The Johnston Building is owned by the 26/30 South Howard Street Partnership, a group headed by Baltimore businessman Mendel Friedman. The city sold it to Friedman and business partner Morris Wolf for $25,000 in the 1980s. They proposed to fix it up within two years of the sale but never did so. Friedman subsequently joined forces with Quadrangle Development Corp. of Washington to renovate the building as part of Market Center West.

Aydukovic and housing department spokesman John Wesley said the city has taken no steps to force Friedman to respond to the condemnation notice because officials were expecting it to be fixed up as part of the larger apartment project.

Future is unsteady

When the roof of the old Greyhound bus garage collapsed in a snowstorm nearly 10 years ago, then-housing commissioner Daniel Henson decided to invest city funds to repair the roof so the building could be recycled. It now contains galleries of the Maryland Historical Trust.

When a private developer proposed to tear down two turn-of-the-century buildings at Redwood and Light streets to make way for a hotel, the nonprofit Abell Foundation offered to buy the buildings at the last minute so they could be preserved. City officials said Abell made its offer too late and let the buildings come down.

The shell of the Johnston Building could probably still be stabilized and salvaged, if an angel such as the Abell Foundation wanted to invest the funds. But that doesn't seem likely.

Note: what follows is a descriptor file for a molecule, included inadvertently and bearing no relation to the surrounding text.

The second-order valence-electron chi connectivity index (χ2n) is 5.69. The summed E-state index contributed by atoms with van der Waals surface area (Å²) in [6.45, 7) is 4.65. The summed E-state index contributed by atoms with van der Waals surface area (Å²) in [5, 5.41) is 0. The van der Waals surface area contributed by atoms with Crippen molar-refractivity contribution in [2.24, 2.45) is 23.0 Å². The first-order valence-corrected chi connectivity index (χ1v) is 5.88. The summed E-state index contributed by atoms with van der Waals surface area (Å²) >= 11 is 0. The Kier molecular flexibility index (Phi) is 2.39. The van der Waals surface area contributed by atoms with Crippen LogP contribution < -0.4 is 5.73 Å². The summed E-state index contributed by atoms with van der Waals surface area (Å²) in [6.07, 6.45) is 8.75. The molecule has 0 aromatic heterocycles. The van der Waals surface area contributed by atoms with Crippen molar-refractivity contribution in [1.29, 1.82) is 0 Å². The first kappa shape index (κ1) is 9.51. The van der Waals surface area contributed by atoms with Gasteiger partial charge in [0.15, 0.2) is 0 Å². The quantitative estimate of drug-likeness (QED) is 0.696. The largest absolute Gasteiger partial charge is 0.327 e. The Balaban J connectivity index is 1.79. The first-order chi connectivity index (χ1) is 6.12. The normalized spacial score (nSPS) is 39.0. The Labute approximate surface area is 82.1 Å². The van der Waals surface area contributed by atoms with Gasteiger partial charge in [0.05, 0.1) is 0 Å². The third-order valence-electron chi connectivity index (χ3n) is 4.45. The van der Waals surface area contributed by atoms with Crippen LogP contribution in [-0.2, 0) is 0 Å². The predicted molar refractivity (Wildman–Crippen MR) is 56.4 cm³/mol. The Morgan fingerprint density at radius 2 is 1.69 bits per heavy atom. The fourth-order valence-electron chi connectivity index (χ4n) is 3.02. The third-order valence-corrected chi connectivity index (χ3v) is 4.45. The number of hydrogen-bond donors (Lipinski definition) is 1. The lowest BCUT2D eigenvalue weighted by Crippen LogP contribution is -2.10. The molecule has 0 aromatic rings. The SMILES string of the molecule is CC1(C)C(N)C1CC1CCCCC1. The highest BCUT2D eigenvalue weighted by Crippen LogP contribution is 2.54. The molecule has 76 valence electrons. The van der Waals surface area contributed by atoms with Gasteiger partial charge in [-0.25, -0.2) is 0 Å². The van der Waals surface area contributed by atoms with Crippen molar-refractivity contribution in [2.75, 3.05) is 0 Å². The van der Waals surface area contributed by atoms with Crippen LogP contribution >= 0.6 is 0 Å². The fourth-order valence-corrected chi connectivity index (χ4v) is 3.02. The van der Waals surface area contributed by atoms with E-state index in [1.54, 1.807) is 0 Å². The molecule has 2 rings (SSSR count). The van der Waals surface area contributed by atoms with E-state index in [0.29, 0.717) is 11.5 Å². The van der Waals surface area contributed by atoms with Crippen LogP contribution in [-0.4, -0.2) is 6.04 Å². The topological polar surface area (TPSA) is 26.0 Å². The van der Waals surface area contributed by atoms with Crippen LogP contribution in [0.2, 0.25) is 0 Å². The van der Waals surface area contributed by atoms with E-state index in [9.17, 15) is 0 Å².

Because of concerns about the structural condition of the Johnston Building and other factors, Quadrangle has redesigned its project so it no longer incorporates the historic building but does include the land underneath. The redesigned project would rise 14 stories, contain 221 apartments and 111 parking spaces, and cost $35 million. The old project would have risen 24 stories and contained 301 apartments and 87 parking spaces.

Dilts and others are concerned that the Johnston Building will be razed and that the apartment project still won't move ahead. As long as the building is standing, they say, they are hopeful that it can be saved.

"It can go one way or the other," Dilts said. "It can be stabilized, or it can be left to deteriorate and eventually collapse. It's too good a building to collapse. There's an example of what can be done with it next door."

The Johnston and Rombro buildings are the sorts of structures that Baltimore can't afford to keep losing if it wants to maintain its identity, Dilts added.

"They're like sentinels on Howard Street," he said. "Everybody always talks about how idiosyncratic and quirky Baltimore is, and buildings like this make it that way. As more and more of these buildings are lost, it makes Baltimore less unique."